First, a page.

A smart 2yo in prospect made his debut as ANOTHER VIGOROUS (-10) a bay gelding by Legal Process out of the Go For Gin mare Miss Nickels confirmed excellent workouts by squandering rivals (R5; 2yomsw; 1100m; TV -3) by 3 1/4l from Commander Two in 1:05.4! The winner’s CT (1:06.2) is already only a fifth of a second off Overnight Allowance standard and equals the 3yonw3/OT average so he’s one to follow. He’s a half brother to Henry Harrison Memorial Cup winner First K Boy and his dam sire won the Kentucky Derby on a sloppy track so he looks one for the Jamaica 2yo Stakes.
Commander Two (-7) produced a CT of 1:07.0 which is 4/5ths second faster than the maiden special weight standard. Losses are only lent.
SIEMPRE BUENO (-7) returned to his best (R4; $450,000 Claimers; 1000m str; TV +2) clocking 0:58.2 on a slow track and winning by 13 lengths. His CT (0.58.0!) is 2 lengths faster than Open Allowance standard so he’s another to follow whenever he tackles the straight.
Overseas Betting Opportunities (OBOs)
Since we last met, Defoe, selected by your humble scribe to win the Geoffrey Freer Stakes at Newbury, continued our run of overseas betting successes by dutifully obliging at 13/8.
On August 18 (Always insist on “value”) I lamented that “my Stewards’ Cup fancy Projection was drawn on the “wrong” side for the third time in a row (very unlucky) and failed to place but isn’t to be forgotten for the big autumn handicap sprints.” Well, compensation is at hand as the Ayr Gold Cup was abandoned due to a miniscule piece of damaged turf (I can only surmise it must have ruined the bowlers’ run up?) and will now be run at Haydock on September 30. If, as I expect, the ground at Haydock is not as soft as is the norm at Ayr, this is where PROJECTION can finally win the big handicap sprint for which he seems destined. If he doesn’t go there (probably because of soft ground) then he’s also entered in Ascot’s Totescoop 6 Challenge Cup (Heritage Handicap) over 7 furlongs on October 7. Get in early and often!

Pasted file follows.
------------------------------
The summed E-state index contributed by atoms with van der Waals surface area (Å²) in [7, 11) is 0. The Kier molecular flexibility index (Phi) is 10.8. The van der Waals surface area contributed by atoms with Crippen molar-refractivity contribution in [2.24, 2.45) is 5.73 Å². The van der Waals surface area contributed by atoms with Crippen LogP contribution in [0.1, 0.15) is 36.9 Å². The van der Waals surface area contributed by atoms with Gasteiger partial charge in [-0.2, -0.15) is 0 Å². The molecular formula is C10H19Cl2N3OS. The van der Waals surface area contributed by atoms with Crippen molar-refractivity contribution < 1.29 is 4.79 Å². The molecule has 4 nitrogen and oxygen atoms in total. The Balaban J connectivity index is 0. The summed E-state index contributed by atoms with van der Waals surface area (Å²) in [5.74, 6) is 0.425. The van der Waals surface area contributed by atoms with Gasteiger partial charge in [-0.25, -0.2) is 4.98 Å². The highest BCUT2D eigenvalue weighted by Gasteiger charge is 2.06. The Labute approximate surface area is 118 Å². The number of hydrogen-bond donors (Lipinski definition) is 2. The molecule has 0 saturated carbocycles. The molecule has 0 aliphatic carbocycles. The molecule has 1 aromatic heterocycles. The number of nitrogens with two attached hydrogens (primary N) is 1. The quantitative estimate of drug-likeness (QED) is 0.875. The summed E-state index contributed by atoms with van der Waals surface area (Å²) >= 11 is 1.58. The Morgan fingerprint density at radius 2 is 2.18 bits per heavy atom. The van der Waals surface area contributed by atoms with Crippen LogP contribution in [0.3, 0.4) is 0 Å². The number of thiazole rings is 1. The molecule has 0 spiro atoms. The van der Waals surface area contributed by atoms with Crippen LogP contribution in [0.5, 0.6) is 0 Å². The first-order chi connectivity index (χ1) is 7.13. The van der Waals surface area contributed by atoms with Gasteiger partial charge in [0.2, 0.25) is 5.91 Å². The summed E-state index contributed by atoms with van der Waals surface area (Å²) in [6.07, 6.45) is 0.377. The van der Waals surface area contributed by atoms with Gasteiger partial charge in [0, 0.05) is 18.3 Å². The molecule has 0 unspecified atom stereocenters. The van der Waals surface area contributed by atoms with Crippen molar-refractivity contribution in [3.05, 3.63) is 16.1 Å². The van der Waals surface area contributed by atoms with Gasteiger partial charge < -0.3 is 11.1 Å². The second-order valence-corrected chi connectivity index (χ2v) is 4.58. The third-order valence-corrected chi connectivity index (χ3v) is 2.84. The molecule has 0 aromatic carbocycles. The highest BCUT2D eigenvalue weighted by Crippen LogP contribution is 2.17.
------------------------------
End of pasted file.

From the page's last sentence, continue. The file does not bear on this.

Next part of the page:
Another horse I’ve been following all season without reward is REMARKABLE who was also victimized by the draw in the Hunt Cup and International Stakes both at Ascot. So, I’ve been waiting for his perfect event, the Cambridgeshire at Newmarket on September 30 (over a straight 9f) when lo and behold, to my consternation, he pops up in a 7f Handicap at Ascot on September 9 and wins at 10/1 while I watch in anguish without a financial interest. Aaaaauuuugggghhh! Still I intend to have the last laugh tomorrow.
On Sunday, October 1, Europe’s premier race, the Prix de l’Arc de Triomphe, will be run at Chantilly instead of its regular home (Longchamp) which is undergoing renovations. The Arc returns home in 2018. Most pundits have already handed first prize to brilliant filly Enable but I’ve a sneaking feeling we’re yet to see the best of ULYSSES who was beaten by Enable in soft ground at Ascot (King George VI and Queen Elizabeth Stakes) in July.
That defeat occurred on a stiff track and testing ground. On the flatter Chantilly track, if the going is good or better, I’m confident ULYSSES, who took another step forward on August 23, when beating 2,000 Guineas winner, Churchill, in the Group 1 Juddmonte International and who still has plenty left in the tank, can turn the tables on the filly and go on to complete a rare Arc/Breeders Cup Turf double.
One more Notebook horse for English Racing fans:
COURT OF JUSTICE [2yo b.c Dabirsim – Great News (Bering)] is a half-brother to several winners, including useful two-year-old 1 mile winner Galveston. It looked like he’d be a winner on debut in a seven furlong minor event at Ascot on September 9 when making swift progress two furlongs out (after dwelling at the start and held up in last) and leading with a furlong to go. He was eventually caught by Fajjaj after tiring in the final 50 yards, but, having been strongly backed, he traveled like the best horse at the weights. With improvement assured, he looks a cinch when next in town.